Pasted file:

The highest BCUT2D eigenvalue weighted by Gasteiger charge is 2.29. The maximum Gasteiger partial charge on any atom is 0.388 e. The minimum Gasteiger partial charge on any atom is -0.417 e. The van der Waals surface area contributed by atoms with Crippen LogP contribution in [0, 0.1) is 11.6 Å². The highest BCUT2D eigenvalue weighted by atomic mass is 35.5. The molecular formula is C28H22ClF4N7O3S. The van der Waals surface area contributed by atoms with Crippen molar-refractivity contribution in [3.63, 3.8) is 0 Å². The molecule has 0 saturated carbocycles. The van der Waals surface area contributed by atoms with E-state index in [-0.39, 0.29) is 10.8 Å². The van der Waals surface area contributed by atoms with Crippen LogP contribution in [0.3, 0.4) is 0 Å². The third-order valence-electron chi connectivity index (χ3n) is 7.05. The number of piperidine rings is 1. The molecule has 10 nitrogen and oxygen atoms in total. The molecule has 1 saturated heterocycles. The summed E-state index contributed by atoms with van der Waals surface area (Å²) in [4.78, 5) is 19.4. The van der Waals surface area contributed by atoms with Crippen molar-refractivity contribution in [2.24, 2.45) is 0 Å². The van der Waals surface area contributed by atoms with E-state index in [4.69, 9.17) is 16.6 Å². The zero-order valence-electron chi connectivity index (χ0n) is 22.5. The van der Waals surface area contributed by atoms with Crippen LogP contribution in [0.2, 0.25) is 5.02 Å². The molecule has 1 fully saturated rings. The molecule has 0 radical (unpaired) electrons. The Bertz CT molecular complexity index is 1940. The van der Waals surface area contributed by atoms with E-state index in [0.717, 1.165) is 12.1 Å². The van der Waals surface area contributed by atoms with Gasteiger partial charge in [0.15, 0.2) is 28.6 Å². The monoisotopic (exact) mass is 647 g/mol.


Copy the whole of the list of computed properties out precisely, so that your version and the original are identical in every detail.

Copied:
The highest BCUT2D eigenvalue weighted by Gasteiger charge is 2.29. The maximum Gasteiger partial charge on any atom is 0.388 e. The minimum Gasteiger partial charge on any atom is -0.417 e. The van der Waals surface area contributed by atoms with Crippen LogP contribution in [0, 0.1) is 11.6 Å². The highest BCUT2D eigenvalue weighted by atomic mass is 35.5. The molecular formula is C28H22ClF4N7O3S. The van der Waals surface area contributed by atoms with Crippen molar-refractivity contribution in [3.63, 3.8) is 0 Å². The molecule has 0 saturated carbocycles. The van der Waals surface area contributed by atoms with E-state index in [-0.39, 0.29) is 10.8 Å². The van der Waals surface area contributed by atoms with Crippen LogP contribution in [0.3, 0.4) is 0 Å². The third-order valence-electron chi connectivity index (χ3n) is 7.05. The number of piperidine rings is 1. The molecule has 10 nitrogen and oxygen atoms in total. The molecule has 1 saturated heterocycles. The summed E-state index contributed by atoms with van der Waals surface area (Å²) in [4.78, 5) is 19.4. The van der Waals surface area contributed by atoms with Crippen molar-refractivity contribution in [2.24, 2.45) is 0 Å². The van der Waals surface area contributed by atoms with E-state index in [4.69, 9.17) is 16.6 Å². The zero-order valence-electron chi connectivity index (χ0n) is 22.5. The van der Waals surface area contributed by atoms with Crippen LogP contribution in [0.2, 0.25) is 5.02 Å². The molecule has 1 fully saturated rings. The molecule has 0 radical (unpaired) electrons. The Bertz CT molecular complexity index is 1940. The van der Waals surface area contributed by atoms with E-state index in [0.717, 1.165) is 12.1 Å². The van der Waals surface area contributed by atoms with Gasteiger partial charge in [0.15, 0.2) is 28.6 Å². The monoisotopic (exact) mass is 647 g/mol.